The CIA has received secret presidential approval to mount a covert "black" operation to destabilize the Iranian government, current and former officials in the intelligence community tell the Blotter on ABCNews.com.Now some who were paying attention already suspected that the Bush administration's neocons had been using groups like the MeK for proxy attacks on Iran, and that will doubtless continue. But I've bolded what was for me the "leap of the page" part of the story - the use of disinformation and propaganda. I've some immediate thoughts on this.
Firstly, as I understand it, the federal government is prohibited by law from planting propaganda in the U.S. media (but John Yoo's probably already written the classified finding that The Decider Guy can decide otherwise) however there is no such stricture on planting stories designed to mislead in the foreign media and then making sure those stories get attention here in the U.S. from the Republican noise machine of blogs and Benadorian mainstream media pundits.
Which brings today's Guardian dross about a supposed secret plan for Iran to aid both Sunni and Shia groups in Iraq to mount a summer offensive into sharper focus.
It also may explain why mainstream press and rightwing bloggers are repeating as serious a claim by neocon Claude Moniquet that Iran is attempting to draw up plans to strike targets in Europe and has conducted reconnaissance of European nuclear power stations. Moniquet is head of the European Strategic Intelligence and Security Center, which is described by the AP as "independent" but is essentially a foreign adjunct of The Foundation for the Defense of Democracies, a neocon Washington group which counts among its members a virtual A to Z of prominent anti-Iranian figures such as Bill Kristol, Richard Perle, Charles Krauthammer, Frank Gaffney, James Woolsey and Newt Gingritch.
In fact, it explains a heck of a lot about the myriad of "anonymous officials" who have become sources for anti-Iranian stories, many of which have later turned out to be utterly false. And incidentally, explains the entire output of the daily Telegraph's shills-in-residence Con Coughlin and Phil Sherwell. The drums in the deep aren't being beaten by accident or individually but instead in a co-ordinated concerto.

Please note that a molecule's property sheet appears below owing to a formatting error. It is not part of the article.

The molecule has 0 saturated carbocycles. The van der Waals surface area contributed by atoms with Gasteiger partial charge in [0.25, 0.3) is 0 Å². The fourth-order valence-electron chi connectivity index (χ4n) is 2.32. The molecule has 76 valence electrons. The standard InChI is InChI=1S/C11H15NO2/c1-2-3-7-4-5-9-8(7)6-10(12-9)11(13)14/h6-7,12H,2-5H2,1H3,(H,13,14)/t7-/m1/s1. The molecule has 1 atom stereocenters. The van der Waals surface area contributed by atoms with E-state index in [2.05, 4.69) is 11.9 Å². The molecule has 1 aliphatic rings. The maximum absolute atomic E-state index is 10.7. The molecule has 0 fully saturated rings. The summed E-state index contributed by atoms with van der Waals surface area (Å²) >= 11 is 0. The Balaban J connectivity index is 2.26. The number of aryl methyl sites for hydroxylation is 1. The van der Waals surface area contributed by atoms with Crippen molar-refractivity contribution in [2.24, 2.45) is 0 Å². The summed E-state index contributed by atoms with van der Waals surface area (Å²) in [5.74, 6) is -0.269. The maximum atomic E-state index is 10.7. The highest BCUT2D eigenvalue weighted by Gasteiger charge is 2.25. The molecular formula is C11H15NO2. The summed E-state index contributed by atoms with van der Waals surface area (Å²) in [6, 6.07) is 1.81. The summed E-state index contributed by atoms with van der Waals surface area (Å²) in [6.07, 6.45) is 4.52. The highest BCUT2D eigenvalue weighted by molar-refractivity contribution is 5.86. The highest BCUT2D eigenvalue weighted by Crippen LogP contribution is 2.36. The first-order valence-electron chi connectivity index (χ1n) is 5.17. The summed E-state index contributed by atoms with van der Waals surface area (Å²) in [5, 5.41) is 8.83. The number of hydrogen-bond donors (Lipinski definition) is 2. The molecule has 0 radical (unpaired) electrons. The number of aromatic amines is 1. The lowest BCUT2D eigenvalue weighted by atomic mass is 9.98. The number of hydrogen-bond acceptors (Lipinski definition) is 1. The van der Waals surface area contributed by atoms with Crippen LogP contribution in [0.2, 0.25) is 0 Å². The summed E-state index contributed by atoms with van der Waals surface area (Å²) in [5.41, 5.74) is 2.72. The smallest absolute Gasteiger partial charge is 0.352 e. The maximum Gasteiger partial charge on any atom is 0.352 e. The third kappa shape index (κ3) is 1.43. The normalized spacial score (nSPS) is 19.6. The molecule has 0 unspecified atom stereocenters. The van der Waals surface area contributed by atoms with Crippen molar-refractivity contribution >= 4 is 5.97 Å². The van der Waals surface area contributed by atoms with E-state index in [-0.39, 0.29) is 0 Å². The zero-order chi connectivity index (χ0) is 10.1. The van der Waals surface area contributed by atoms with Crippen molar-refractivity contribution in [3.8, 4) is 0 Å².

In fact, this story should call into question every single story involving anonymous sources on Iran, whether it be about their nuclear program or about their alleged involvement in Iraq. There's simply no way to know whether the story is true or a propaganda plant without independent, verifiable and named sources backing it up.
Which oddly enough includes The Blotter's story itself.
Remarkably quickly, rightwing pundits have marched in lockstep with a single message about this revelation: blame the leak on the liberals and add that the leak makes an attack on Iran the only option left.
The White House intended on using this plan to keep from having to use a military option to stop the mullahs from getting their hands on a nuclear weapon. In fact, ABC reports that Dick Cheney preferred the military option, but that Bush overruled him in favor of the covert action instead. As I have written repeatedly here, a military strike is a lousy choice given the terrain, battleground, and options for targets in Iran as well as the political situation on the ground.and Wizbang's Kim Priestly adds:
Prediction: at some point, the nutroots will accuse Cheney of ordering a member of his staff to leak the President's secret covert action to ABC in order to force the military strikes that Bush overruled.Given the speed with which the extreme Right has established message discipline and given the admission that the Bush administration was already conducting propaganda operations against Iran, I think that's a perfectly reasonable accusation to make. Interesting that Kim thought of it first. But we may never know what the truth is.
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